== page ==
Here for the Real Thing: Bob Seger's Live Bullet

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“You are here because you want the real thing!” begins Seger’s 1976 release, Live Bullet. Then he and the Silver Bullet Band thunder into Tina Turner’s “Nutbush City Limits.” What follows is over seventy minutes of hard working roots rock recorded live in 1975 at Cobo Hall in Detroit, Michigan. As a Detroit native and one who had almost fifteen years of local success behind him, Live Bullet—the real thing!—was just what Seger needed to break out of the local scene to the national and international audiences he still enjoys today.

Them Times

It was a reactionary time because bands like The Clash, The Ramones, and The Sex Pistols—among many—were eschewing the stale air of the studio and its rows of buttons and panels for something outside.  This dichotomous era in music included such extremes as ABBA and the Bee Gees of Saturday Night Fever days and, at the other end, strummers and screamers characterized by feedback and lyrics outlawed on AM radio.  While Saturday Night Fever soared on the charts and made millions, so did that alternative sound, made up of missed chords and voices clearly affected by screams and emphasis.  Those were the extremes, but in the middle was an authentic rock and roll sound given best expression in live albums of the day. Of this latter ilk are some of the finest live albums of all time, such as Frampton’s milestone and—perhaps less recognized—Bob Seger’s Live Bullet.

Live Bullet wasn’t The Clash or anything new, though it was Bob Seger and the Silver Bullet Band doing their thing in Detroit, a city that was cresting and known as one the most important rock capitals of the world.  Seger and his band could perform their songs uniquely every time and this album is one of those times.  It’s not one of those “live” albums where the band overdubs in the studio.  It’s just a great confluence of talent on an actual stage at a time when many had chosen to retire—in Beatle fashion—to the studio.  This is one of Seger’s rooftop-moments and it is one of the best albums of his career, ironically leading to the most successful and carefully produced albums of his career, Night Moves, Stranger in Town, and Against the Wind—the latter crossing the line into plain old mainstream and miles away from this wonderful live album with its real rock and roll.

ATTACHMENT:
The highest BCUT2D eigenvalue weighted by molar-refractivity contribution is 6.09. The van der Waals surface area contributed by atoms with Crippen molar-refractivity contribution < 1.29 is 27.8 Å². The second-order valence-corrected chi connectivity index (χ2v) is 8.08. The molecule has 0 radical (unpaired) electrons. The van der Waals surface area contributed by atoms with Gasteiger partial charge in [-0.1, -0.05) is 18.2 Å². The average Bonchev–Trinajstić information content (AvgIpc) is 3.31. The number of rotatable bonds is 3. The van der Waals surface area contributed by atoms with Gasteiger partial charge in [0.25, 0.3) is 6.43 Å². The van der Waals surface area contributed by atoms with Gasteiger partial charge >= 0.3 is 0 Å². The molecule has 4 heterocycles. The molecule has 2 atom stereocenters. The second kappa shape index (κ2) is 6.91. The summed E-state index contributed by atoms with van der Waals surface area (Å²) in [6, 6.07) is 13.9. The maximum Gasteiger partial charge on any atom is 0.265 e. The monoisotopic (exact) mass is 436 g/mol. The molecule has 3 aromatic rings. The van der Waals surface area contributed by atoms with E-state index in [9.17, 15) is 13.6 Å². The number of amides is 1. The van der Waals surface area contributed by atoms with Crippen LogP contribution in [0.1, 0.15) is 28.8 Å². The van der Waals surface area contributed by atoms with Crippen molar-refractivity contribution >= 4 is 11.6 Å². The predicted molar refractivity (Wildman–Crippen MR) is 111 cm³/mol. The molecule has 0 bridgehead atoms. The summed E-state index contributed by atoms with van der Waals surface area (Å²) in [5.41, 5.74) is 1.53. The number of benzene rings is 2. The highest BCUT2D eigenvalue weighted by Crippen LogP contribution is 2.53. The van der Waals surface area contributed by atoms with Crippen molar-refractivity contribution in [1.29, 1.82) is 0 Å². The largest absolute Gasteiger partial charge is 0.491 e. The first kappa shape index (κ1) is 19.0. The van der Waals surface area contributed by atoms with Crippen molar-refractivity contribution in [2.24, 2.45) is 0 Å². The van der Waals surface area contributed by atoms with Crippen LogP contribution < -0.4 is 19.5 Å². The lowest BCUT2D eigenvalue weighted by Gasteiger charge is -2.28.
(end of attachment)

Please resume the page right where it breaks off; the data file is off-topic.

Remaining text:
Lookin’ Back

Live Bullet’s “Bo Diddley” medley, “Travelin’ Man,” “Turn the Page,” and “Beautiful Loser” all illustrate the back catalogue and show a band that’s used to playing live and interacting with an audience.  It’s little wonder that audience expanded with this release. “Lookin’ Back,” clocking in at 2:36 and backed by the audience is the most poignant of all the tunes here—especially as there may be too many people looking back instead of getting ready for the Seger tour of his 2014 release, Ride Out.



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